Summary

Marine hydrodynamic models combine several different hydrodynamic modeling approaches with a wide range of simplifications, model formulations, and potentially coupled interlocking components. All hydrodynamic models employ the Navier-Stokes equations, but may have very different horizontal grid configurations, which have strengths and weaknesses depending upon the scale and geomorphology of the application. More profound are the differences that result from the choice of the vertical coordinate system, though new hybrid approaches blur this distinction. Model resolutions are improving, but turbulence parametrization is still required at small scales, which critically influences stratification, ecosystem and biogeochemical calculations because these parametrizations determine mixing and therefore the thermal and salinity structure of the model as well as mean light for ecological applications. Any model is only as good as its forcing and boundary conditions, and this remains a challenge for ocean and coastal modeling and ocean observation systems. Surface fields of wind stress, radiation, and precipitation remain a large source of model error.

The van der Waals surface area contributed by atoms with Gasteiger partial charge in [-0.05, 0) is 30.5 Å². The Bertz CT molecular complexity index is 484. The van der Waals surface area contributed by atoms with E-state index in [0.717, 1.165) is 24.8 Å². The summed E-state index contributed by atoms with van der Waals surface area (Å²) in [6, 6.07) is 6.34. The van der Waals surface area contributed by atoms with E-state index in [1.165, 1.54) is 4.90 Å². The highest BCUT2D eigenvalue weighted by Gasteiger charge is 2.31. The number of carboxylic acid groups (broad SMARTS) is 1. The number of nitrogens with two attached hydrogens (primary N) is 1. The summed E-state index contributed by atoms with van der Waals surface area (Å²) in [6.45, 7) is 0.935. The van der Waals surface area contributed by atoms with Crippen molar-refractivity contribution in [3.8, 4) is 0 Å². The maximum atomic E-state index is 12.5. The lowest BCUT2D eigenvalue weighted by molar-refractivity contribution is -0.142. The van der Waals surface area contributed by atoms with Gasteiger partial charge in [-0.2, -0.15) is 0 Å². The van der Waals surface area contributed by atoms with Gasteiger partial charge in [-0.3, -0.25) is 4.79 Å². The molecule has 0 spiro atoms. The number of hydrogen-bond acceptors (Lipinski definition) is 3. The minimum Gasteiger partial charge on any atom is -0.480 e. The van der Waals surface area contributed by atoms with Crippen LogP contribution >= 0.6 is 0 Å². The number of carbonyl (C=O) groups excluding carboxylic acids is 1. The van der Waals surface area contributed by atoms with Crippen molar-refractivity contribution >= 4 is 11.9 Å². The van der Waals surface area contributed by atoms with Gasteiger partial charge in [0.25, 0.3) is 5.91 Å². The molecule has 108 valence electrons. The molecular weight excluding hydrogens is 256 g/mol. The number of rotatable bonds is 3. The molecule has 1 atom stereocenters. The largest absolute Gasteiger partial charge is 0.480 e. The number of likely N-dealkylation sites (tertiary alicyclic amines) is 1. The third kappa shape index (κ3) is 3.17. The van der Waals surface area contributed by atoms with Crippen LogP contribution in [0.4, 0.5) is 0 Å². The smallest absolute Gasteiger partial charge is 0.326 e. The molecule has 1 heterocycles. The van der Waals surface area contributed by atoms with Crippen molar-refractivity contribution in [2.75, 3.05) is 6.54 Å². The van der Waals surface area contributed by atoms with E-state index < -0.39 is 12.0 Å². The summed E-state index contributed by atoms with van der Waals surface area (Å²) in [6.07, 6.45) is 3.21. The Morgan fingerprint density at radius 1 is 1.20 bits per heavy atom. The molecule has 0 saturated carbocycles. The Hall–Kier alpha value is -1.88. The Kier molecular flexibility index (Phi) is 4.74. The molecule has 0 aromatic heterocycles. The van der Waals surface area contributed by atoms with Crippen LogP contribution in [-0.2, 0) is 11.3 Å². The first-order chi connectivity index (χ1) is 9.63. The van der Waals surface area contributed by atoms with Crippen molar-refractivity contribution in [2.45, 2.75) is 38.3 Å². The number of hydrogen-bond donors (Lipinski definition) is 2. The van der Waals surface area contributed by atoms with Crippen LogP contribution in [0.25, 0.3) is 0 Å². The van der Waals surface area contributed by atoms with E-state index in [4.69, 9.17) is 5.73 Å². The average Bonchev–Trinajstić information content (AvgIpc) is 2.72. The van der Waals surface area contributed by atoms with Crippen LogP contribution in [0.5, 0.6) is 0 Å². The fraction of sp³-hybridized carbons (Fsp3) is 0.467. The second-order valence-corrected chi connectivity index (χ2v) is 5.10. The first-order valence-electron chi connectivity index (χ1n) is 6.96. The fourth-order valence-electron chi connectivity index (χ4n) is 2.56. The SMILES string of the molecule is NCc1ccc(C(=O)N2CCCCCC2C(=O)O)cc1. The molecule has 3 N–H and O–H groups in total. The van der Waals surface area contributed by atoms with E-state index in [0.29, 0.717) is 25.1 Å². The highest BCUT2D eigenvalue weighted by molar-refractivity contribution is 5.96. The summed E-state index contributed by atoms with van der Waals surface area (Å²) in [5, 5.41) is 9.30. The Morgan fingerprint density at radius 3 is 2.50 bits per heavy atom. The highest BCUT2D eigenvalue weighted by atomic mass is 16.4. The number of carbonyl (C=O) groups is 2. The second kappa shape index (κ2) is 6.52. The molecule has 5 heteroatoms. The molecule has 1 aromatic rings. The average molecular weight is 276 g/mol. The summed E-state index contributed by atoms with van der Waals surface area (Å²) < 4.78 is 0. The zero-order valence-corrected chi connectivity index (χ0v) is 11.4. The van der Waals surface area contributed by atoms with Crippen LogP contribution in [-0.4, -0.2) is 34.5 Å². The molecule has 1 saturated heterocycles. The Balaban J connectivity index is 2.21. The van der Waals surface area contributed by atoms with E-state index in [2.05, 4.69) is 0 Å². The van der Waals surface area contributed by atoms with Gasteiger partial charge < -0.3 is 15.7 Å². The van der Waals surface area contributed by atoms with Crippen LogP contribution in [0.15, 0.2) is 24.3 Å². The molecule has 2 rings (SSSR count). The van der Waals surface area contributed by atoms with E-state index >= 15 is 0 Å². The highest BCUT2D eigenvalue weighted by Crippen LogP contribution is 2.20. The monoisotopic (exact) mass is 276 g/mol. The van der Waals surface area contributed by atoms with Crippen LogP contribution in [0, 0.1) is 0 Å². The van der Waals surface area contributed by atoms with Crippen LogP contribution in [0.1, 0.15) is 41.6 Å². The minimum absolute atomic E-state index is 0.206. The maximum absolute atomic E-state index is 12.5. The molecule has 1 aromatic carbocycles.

Models today are used in a wide range of applications, from short-term forecasts of currents and waves, to interannual and longer timescale climate forecasting, and to simulating the environment for ecological processes. These applications are used to answer fundamental questions about basic science as well as to provide forecasts for business and safety applications. They are increasingly being used to manage natural and ecological resources.

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